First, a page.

A multiplex near you—Back in my teenage years, the first concert I ever attended without my parents (because, take it from me, parents just don't understand) was when DJ Jazzy Jeff & The Fresh Prince came to the Camp Lejeune Field House in Jacksonville, N.C. After nearly going bankrupt in the early 1990s, Will Smith was rescued from the obscurity that besets many rap stars—the opening act at the concert I attended was MC Rob Base—by a starring role in the TV series The Fresh Prince of Bel-Air. Today, Smith is a world-famous, Oscar-nominated, Scientology-spouting, box-office behemoth, and the Fourth of July holiday has morphed into "Big Willie Weekend."
In Smith's summer movie tentpole this year, he plays a boozy, reluctant super-anti-hero named Hancock. (The film represents a revival of a project that had languished in Hollywood development hell for more than a decade.) Although co-starring Charlize Theron and Jason Bateman, perhaps the most intriguing aspect about Hancock is director Peter Berg. With his last two films, The Kingdom and the stupendous Friday Night Lights, Berg has carved out a distinctive directorial style. Berg recently signed to direct a new version of Dune, but in the meantime, it will be interesting to see how audiences respond to his nifty, surprising, character-driven F/X spectacle. See Godfrey Cheshire's review on page 55. —Neil Morris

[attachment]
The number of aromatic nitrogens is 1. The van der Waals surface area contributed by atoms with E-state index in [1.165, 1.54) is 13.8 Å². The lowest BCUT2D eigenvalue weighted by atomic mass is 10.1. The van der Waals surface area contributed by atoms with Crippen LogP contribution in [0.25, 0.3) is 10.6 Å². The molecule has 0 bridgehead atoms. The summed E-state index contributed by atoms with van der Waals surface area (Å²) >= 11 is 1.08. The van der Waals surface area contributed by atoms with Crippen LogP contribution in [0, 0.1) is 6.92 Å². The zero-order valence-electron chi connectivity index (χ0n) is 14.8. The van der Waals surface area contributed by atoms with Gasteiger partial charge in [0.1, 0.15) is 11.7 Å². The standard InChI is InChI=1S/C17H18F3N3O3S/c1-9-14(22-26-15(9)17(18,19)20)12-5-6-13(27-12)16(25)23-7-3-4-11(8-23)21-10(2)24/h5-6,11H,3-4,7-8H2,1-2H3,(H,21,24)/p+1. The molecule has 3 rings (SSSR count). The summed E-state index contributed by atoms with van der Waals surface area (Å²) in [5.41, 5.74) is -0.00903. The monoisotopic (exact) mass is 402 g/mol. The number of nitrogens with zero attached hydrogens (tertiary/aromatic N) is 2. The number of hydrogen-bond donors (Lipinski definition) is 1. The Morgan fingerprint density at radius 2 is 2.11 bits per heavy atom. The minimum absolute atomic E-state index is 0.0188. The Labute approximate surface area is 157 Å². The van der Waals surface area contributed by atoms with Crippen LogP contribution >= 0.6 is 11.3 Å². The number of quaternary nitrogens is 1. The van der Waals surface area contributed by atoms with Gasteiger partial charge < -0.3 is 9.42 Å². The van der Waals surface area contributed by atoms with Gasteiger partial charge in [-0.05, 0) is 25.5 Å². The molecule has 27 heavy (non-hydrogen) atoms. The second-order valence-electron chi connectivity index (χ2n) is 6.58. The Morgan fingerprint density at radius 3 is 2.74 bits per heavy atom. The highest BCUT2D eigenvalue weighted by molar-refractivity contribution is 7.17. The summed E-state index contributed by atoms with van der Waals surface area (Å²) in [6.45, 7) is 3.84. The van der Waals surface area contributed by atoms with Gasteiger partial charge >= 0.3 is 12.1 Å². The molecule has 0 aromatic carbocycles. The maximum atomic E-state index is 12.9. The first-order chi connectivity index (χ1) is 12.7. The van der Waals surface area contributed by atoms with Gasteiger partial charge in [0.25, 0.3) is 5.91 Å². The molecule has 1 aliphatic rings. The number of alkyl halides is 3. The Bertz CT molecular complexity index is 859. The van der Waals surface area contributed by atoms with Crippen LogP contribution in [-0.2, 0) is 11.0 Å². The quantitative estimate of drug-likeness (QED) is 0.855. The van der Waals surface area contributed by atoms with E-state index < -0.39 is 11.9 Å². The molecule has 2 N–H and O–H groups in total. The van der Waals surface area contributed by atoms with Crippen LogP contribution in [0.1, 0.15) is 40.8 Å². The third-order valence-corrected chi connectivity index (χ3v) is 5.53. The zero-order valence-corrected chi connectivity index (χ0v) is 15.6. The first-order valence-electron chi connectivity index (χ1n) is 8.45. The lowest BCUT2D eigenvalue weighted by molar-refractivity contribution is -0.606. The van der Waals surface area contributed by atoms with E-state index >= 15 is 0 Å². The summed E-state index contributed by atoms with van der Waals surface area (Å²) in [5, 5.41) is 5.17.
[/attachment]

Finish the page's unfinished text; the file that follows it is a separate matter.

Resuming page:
Polynya; Balthrop, Alabama; Kapow! Music
Nightlight—As solitary as Kapow! Music's John Ribó can sound on record, his songs and his warm, velvety croon call for response. And so his live shows move from subdued, solo affairs to vibrant, participatory ones, making him a good match for Brooklyn's Balthrop, Alabama. The folk-pop ensemble deals in musical largesse, arriving in vaudevillian legion as it plays the parts of residents in its imaginary namesake town. The oddball here comes in the form of local headliner Polynya, whose coy vocal harmonies turn a dramatic musical backing into resplendent pop. Pay $5 at 9:30 p.m. —Bryan Reed